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Ideas for Teaching Tall Tales in the School Library

Ready to give it a try? Here are some ideas for teaching tall tales in your library…

1. Characteristics of Tall Tales

Read aloud any picture book tall tale to introduce the characteristics of tall tales. Be sure to include major characteristics like exaggeration, frontier settings, the conquering of nature, and the creation of major landforms.

Activity: You will need lots of tall tale picture books and this checklist of tall tales characteristics. In pairs, students select and read a tall tale. As they read, they should check off the tall tale elements that exist in the story. After the activity, students share their tall tale with the class and explain how it is, indeed, a tall tale.

2. Go beyond the story.

Reading the story aloud is a must for teaching tall tales. Before you read, make sure everyone has some basic background knowledge.

Let’s use Paul Bunyan as an example. Paul Bunyan was a giant lumberjack in the norther USA and Canada. He is said to have carved the Grand Canyon by dragging his axe behind him. His giant-sized blue ox Babe is said to have created the 10,000 lakes of Minnesota.

  • Do your students know what a lumberjack does? That lumberjacks currently have the #1 the most dangerous job in the USA?
  • Can they find the Grand Canyon on a map? Are there really 10,000 lakes in Minnesota?
  • Can an ox really be blue?
  • Was Paul Bunyan based on a real person?
  • Why does Paul Bunyan usually wear suspenders, a red flannel shirt, a hat, and heavy boots? Why does he have thick black hair and a bushy beard?
  • Did you know that there is a fashion trend called “Urban Lumberjack”? It’s true!

All of these can be fun discussions with your students, and they are needed for full understanding from the stories. When you go beyond the story, that’s where the authentic learning begins!

Activity: I am working on a series of library lessons for Paul Bunyan, Johnny Appleseed, Pecos Bill, Mike Fink, John Henry, and…maybe Captain Stormalong? I’d love to include a female, but I worry schools will object to Annie Oakley and Calamity Jane due to their use of guns. We’ll see. At this time, I’ve only got Paul Bunyan, so stay tuned!

3. Teach hyperbole.

Tall tale heroes are by definition hyperbolic. John Henry may have been a real person who was very strong. But did he really compete–and win–against a machine? Did he really die immediately afterwards? While we may know some tall tale origins, the heroes of the stories always exhibit exaggerated strengths, abilities, and wits.

  • What is hyperbole?
  • What are some daily examples of hyperbole? (“That spider was as big as my hand!” or “The fish I caught was THIS BIG!”)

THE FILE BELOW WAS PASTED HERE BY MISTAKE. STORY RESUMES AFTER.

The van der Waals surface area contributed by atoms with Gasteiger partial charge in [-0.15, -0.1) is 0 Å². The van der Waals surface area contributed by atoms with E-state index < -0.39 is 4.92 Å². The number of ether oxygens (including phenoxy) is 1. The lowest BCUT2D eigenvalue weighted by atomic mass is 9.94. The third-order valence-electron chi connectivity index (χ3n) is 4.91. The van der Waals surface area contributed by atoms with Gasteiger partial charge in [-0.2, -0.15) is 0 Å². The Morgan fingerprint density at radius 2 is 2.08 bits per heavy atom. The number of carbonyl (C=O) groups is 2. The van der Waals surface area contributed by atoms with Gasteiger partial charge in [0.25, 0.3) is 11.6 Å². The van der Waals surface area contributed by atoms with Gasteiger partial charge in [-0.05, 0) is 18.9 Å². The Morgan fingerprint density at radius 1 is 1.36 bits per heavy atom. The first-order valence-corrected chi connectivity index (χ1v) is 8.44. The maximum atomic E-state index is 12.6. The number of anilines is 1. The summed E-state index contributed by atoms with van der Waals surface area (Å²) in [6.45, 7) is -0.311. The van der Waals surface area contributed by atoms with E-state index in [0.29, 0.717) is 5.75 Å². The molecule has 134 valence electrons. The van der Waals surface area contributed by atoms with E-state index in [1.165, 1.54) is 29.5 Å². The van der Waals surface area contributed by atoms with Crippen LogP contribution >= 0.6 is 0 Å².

• How does hyperbole make the story more entertaining?

Activity: Show photos of animals, weather phenomenon, landforms, and other natural occurrences. Ask students to write some hyperbolic descriptions of the photos. For example, a photo of a shark might describe his teeth as “so big and sharp that when the shark yawned, this teeth speared passing ships and didn’t let go.”

Tall tales pass down from generation to generation via the oral tradition. Because people tell the stories over and over, the heroes and events change over time. In tall tales, a story about a normal person with great strength may grow taller and stronger–and TALLER and STRONGER–each time the story is told. Before you know it, Paul Bunyan is a benevolent, axe-wielding giant and Pecos Bill literally lassoes a tornado.

5. Let them write!

In the face of standardized testing and research projects, creative writing sometimes goes by the wayside in schools. I know I personally did not write creatively–for school or otherwise–after about 5th grade, something that still saddens me today. Sure, I can write a research paper and write coherent responses to GRE essay questions, but balancing formal and creative writing is critical to educating the whole child.

Luckily, tall tales are fun to write, and students tend to be quite good at it!

Activity: Give students paper doll cutouts and let them create a visual of their character to go with their story. If your school has a di-cut machine, check to see if you have a paper doll di-cut. Or, you might like these 16″ paper doll cutouts from Amazon. Students should refer to the characteristics of a tall tale checklist to make sure the story they write contains most of the characteristics of a tall tale.

 

Up next: See a list of popular tall tales…

(Please hold comments to the last post in this 4-part series. This is Part 3.)